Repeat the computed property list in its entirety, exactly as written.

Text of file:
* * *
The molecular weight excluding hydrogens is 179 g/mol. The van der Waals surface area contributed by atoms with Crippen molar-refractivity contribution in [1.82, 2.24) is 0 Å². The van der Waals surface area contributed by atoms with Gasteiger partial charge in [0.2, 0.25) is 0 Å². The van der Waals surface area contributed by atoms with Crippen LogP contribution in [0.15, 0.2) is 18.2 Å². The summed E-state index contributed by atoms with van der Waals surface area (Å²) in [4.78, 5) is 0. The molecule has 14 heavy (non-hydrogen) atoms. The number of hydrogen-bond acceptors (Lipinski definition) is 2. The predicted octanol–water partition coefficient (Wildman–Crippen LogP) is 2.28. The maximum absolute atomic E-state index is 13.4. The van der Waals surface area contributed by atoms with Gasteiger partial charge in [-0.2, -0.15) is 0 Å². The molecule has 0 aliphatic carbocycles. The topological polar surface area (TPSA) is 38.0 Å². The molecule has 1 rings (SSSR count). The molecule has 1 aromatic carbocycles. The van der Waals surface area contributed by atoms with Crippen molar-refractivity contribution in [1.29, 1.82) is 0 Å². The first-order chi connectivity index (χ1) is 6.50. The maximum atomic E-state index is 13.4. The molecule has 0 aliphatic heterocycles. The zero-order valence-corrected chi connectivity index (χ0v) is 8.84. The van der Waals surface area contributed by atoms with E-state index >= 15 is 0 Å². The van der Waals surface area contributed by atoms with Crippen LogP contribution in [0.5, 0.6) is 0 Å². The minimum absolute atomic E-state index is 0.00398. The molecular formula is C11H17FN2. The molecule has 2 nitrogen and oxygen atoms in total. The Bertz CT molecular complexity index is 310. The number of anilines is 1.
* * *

The molecular weight excluding hydrogens is 179 g/mol. The van der Waals surface area contributed by atoms with Crippen molar-refractivity contribution in [1.82, 2.24) is 0 Å². The van der Waals surface area contributed by atoms with Gasteiger partial charge in [0.2, 0.25) is 0 Å². The van der Waals surface area contributed by atoms with Crippen LogP contribution in [0.15, 0.2) is 18.2 Å². The summed E-state index contributed by atoms with van der Waals surface area (Å²) in [4.78, 5) is 0. The molecule has 14 heavy (non-hydrogen) atoms. The number of hydrogen-bond acceptors (Lipinski definition) is 2. The predicted octanol–water partition coefficient (Wildman–Crippen LogP) is 2.28. The maximum absolute atomic E-state index is 13.4. The van der Waals surface area contributed by atoms with Gasteiger partial charge in [-0.2, -0.15) is 0 Å². The molecule has 0 aliphatic carbocycles. The topological polar surface area (TPSA) is 38.0 Å². The molecule has 1 rings (SSSR count). The molecule has 1 aromatic carbocycles. The van der Waals surface area contributed by atoms with Crippen molar-refractivity contribution in [1.29, 1.82) is 0 Å². The first-order chi connectivity index (χ1) is 6.50. The maximum atomic E-state index is 13.4. The molecule has 0 aliphatic heterocycles. The zero-order valence-corrected chi connectivity index (χ0v) is 8.84. The van der Waals surface area contributed by atoms with E-state index >= 15 is 0 Å². The van der Waals surface area contributed by atoms with Crippen LogP contribution in [0.5, 0.6) is 0 Å². The minimum absolute atomic E-state index is 0.00398. The molecular formula is C11H17FN2. The molecule has 2 nitrogen and oxygen atoms in total. The Bertz CT molecular complexity index is 310. The number of anilines is 1.